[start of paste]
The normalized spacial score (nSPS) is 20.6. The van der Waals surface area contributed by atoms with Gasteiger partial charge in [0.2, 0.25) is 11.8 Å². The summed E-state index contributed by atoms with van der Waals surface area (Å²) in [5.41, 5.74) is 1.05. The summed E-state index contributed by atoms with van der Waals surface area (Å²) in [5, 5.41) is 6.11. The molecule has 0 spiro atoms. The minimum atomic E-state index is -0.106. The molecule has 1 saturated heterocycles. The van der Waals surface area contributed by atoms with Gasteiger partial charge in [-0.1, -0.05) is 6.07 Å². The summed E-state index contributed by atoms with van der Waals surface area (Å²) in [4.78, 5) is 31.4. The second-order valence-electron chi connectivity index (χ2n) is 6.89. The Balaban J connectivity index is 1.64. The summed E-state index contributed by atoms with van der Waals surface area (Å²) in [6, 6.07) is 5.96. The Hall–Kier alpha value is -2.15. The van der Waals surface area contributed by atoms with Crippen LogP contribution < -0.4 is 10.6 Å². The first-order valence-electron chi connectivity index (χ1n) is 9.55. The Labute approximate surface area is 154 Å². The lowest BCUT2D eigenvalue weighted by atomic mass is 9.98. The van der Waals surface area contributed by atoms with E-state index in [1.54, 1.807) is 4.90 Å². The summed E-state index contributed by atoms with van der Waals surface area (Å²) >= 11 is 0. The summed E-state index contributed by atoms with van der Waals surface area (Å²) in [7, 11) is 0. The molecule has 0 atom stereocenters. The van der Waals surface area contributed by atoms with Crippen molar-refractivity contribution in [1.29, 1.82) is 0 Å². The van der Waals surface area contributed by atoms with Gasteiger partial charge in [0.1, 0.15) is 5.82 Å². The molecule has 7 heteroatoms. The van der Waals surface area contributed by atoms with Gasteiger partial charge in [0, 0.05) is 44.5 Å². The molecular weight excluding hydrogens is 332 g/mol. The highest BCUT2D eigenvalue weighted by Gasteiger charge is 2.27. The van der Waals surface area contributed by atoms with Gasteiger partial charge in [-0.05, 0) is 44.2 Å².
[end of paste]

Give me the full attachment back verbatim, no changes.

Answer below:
The normalized spacial score (nSPS) is 20.6. The van der Waals surface area contributed by atoms with Gasteiger partial charge in [0.2, 0.25) is 11.8 Å². The summed E-state index contributed by atoms with van der Waals surface area (Å²) in [5.41, 5.74) is 1.05. The summed E-state index contributed by atoms with van der Waals surface area (Å²) in [5, 5.41) is 6.11. The molecule has 0 spiro atoms. The minimum atomic E-state index is -0.106. The molecule has 1 saturated heterocycles. The van der Waals surface area contributed by atoms with Gasteiger partial charge in [-0.1, -0.05) is 6.07 Å². The summed E-state index contributed by atoms with van der Waals surface area (Å²) in [4.78, 5) is 31.4. The second-order valence-electron chi connectivity index (χ2n) is 6.89. The Balaban J connectivity index is 1.64. The summed E-state index contributed by atoms with van der Waals surface area (Å²) in [6, 6.07) is 5.96. The Hall–Kier alpha value is -2.15. The van der Waals surface area contributed by atoms with Crippen LogP contribution < -0.4 is 10.6 Å². The first-order valence-electron chi connectivity index (χ1n) is 9.55. The Labute approximate surface area is 154 Å². The lowest BCUT2D eigenvalue weighted by atomic mass is 9.98. The van der Waals surface area contributed by atoms with E-state index in [1.54, 1.807) is 4.90 Å². The summed E-state index contributed by atoms with van der Waals surface area (Å²) >= 11 is 0. The summed E-state index contributed by atoms with van der Waals surface area (Å²) in [7, 11) is 0. The molecule has 0 atom stereocenters. The van der Waals surface area contributed by atoms with Crippen molar-refractivity contribution in [1.29, 1.82) is 0 Å². The van der Waals surface area contributed by atoms with Gasteiger partial charge in [0.1, 0.15) is 5.82 Å². The molecule has 7 heteroatoms. The van der Waals surface area contributed by atoms with Gasteiger partial charge in [0, 0.05) is 44.5 Å². The molecular weight excluding hydrogens is 332 g/mol. The highest BCUT2D eigenvalue weighted by Gasteiger charge is 2.27. The van der Waals surface area contributed by atoms with Gasteiger partial charge in [-0.05, 0) is 44.2 Å².